There are currently 15 SEF applications lodged with the US CTFC at various stages of registration. With experience in other asset classes showing that while many new entrants
may emerge only a few will succeed, many in the industry are wondering which of these new SEFs will make it beyond their first birthday.
Even for those that do survive there’s no guarantee of a profitable business at the end of it. The CFTC’s MAT rule (Make Available to Trade) states that
once a SEF makes a swap available to trade, all other SEFs and DCMs listing the same swap have to make it available to trade too. So the more successful a specific swap becomes the greater the likelihood that a SEF will face competitive undercutting of its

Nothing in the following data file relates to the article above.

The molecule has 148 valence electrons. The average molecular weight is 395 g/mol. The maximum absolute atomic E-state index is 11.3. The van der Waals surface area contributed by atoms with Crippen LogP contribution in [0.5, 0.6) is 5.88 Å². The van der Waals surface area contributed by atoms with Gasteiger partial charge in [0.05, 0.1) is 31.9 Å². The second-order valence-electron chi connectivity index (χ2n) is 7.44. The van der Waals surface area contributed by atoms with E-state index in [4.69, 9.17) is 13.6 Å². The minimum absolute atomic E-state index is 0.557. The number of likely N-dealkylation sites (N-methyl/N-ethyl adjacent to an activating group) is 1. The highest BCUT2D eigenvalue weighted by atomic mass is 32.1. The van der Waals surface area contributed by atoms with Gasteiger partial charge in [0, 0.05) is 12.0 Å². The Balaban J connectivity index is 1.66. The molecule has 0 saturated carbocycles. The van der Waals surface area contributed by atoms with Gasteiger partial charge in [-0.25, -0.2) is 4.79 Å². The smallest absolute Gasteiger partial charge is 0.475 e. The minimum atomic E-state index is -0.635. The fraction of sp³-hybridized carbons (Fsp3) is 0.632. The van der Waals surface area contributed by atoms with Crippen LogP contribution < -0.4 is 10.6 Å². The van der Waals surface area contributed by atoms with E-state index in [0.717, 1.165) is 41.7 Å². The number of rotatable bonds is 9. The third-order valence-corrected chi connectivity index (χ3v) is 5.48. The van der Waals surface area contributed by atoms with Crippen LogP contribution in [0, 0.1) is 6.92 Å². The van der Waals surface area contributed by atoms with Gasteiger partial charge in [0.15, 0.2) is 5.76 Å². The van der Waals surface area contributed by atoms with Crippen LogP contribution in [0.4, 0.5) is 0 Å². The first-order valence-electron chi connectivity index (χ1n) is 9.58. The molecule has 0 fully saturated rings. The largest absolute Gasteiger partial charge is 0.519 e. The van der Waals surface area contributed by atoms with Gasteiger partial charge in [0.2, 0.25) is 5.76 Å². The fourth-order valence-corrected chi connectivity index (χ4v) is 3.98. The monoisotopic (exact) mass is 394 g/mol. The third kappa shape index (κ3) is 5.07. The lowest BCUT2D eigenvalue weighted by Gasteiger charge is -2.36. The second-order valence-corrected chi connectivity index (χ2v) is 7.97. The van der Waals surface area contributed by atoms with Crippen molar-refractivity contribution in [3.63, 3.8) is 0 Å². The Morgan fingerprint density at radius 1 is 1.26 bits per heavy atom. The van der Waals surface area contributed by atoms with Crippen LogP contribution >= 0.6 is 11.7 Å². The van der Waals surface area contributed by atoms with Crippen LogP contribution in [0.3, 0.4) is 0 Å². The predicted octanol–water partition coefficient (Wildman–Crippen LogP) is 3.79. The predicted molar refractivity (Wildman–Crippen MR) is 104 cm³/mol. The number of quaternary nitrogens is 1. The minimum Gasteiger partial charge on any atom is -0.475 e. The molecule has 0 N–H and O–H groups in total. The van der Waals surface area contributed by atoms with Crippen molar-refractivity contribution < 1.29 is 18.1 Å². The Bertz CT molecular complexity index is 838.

fees. A lose-lose situation for the SEF, surely.
On the one hand the MAT rule is good news for investors and traders but on the other hand it raises questions about innovation. In the pharmaceuticals industry, a patents system incentivises investment in research and development. In the swaps market no
such mechanism exists to support investment in new ideas. In deciding how and when to apply the MAT rule, the CFTC needs to strike a balance between competition and innovation – and that is certainly no easy task.